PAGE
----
LS: Speaking of Science Column October 27, 2008
Mining is in Colorado’s backyard
Few people realize the importance of mining in our everyday lives. Let’s review a few facts about how much mined material we use and how much of it is mined right here in Colorado.
Look at the baby illustration. Every American born will need nearly 4 million pounds of minerals, metals and fuel in a lifetime. Look at just a few of these: the lead, the zinc, the coal, the natural gas. Many people forget that our quality of life and high standard of living are dependent on mining.
The mining industry has always been under close scrutiny, often as a bad actor. Who wants a mine next door? Most would probably follow the NIMBY cliche: Not In My Back Yard. However, prospectors, geologists and miners must locate a mine where they find the mineral. You don’t have a choice of location as one does when picking a site for a factory or a plant. Yet we must continue to mine if we are going to enjoy our way of life.
Last year, the value of raw non-fuel mining production in the U.S. was $68 billion. Non-fuel minerals mined in Colorado in 2007 had a value of almost $2 billion. Colorado was first in the nation in the production of molybdenum, fourth in the nation in the production of gold, seventh in coal and ninth in industrial minerals such as sand and gravel.
The Henderson Mine near Idaho Springs, Climax Molybdenum Co., a subsidiary of the Newmont mining conglomerate, produced 40 million pounds of molybdenum valued at $1.1 billion. The biggest recent mining news in Colorado is the announcement by Newmont of plans to reopen the famous Climax Mine on Fremont Pass near Leadville. This ore body was discovered in 1879 and mining commenced in 1915.
It has been shut down since 1995.
Colorado’s gold production, valued last year at $185 million, was largely from the Cripple Creek-Victor area and the Cash Mine near Boulder.
Since 1864, more than 1.3 billion tons of coal have been produced in Colorado. Of the 36 million tons of coal mined in the state last year, 3 percent was utilized for power production right here in Colorado. The coal industry employs more than 2,000 people. A large portion of that coal is mined in the North Fork Valley. Constraints of existing rail line capacity, particularly the Moffat Tunnel, tend to limit coal production in the Paonia-Somerset coal fields. Eight counties produce coal. In descending order of their production, most of it comes from Delta, Routt, Moffat, Gunnison and Rio Blanco counties.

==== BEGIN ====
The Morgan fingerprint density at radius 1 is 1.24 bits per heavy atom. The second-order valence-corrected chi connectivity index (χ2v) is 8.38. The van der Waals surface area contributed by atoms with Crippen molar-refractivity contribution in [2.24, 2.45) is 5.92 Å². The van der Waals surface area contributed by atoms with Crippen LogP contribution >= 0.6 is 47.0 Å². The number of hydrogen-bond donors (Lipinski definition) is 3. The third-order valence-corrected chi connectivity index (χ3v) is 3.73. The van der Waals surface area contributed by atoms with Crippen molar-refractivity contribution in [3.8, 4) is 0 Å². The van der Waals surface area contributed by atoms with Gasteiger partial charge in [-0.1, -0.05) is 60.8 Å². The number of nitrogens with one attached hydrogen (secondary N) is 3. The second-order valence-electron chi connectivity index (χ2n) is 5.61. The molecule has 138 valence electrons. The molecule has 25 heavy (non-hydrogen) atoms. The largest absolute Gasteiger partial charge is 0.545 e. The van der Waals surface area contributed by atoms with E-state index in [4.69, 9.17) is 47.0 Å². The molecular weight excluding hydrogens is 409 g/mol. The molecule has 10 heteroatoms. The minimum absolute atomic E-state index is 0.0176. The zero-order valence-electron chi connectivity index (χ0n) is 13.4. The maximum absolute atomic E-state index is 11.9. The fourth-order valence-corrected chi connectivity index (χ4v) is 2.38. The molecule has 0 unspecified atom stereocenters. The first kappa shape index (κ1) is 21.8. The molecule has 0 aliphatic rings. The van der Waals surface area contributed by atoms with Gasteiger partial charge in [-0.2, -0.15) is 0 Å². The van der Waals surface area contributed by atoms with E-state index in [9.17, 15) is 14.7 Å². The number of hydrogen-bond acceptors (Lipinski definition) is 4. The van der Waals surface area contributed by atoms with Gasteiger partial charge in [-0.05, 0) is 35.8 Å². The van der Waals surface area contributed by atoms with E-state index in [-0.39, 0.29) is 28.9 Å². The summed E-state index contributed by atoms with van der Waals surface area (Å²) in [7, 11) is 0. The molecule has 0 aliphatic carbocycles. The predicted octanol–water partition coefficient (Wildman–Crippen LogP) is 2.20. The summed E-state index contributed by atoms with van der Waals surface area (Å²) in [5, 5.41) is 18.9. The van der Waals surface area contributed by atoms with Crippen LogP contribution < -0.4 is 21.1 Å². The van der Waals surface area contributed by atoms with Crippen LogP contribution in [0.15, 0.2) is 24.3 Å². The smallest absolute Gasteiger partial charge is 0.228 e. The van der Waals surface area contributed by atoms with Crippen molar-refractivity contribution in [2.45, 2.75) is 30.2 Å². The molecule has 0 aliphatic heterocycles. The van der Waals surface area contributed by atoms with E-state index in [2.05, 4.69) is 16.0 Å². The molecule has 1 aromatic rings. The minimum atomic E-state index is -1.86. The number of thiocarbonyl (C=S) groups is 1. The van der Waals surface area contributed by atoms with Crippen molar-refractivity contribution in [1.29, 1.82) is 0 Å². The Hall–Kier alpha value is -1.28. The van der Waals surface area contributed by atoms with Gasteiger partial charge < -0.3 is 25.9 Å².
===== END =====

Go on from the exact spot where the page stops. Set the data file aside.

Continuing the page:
A significant amount of gypsum, primarily used in wallboard, is mined and processed in the town of Gypsum. You drive by the plant on Interstate 70. Half of its production is used in Colorado.
Because of a lack of milling facilities in Colorado, no uranium or vanadium was produced in 2007. Only one mill is in operation — in Blanding, Utah.
However, anticipating the new interest in nuclear power and with the escalating price of uranium, a record number of 9,300 claims were staked this past year.
This gives a thumbnail sketch, not only of the importance of mining in today’s expanding technological world, but also of how important mining is to our home state.
You still don’t want a mine in your backyard?
What if a company spokesman knocked on your door one of these days and said geologists had found a significant mineral deposit under your land, that it had an estimated worth of $500 million and if you would permit the location of a mine there, they would offer you a 5 percent royalty on all production?
Wow — potentially $25 million.
You might change your mind.
Colorado mining statistics are from May 2008 issue of “Mining Engineering.”
Bob Beverly is a retired chemical engineer who has done research and development work in oil shale, uranium and other metal-extraction processes for more than 45 years. He pioneered many environmental reclamation projects in the mining and mineral processing field with Union Carbide’s Mining and Metals Division.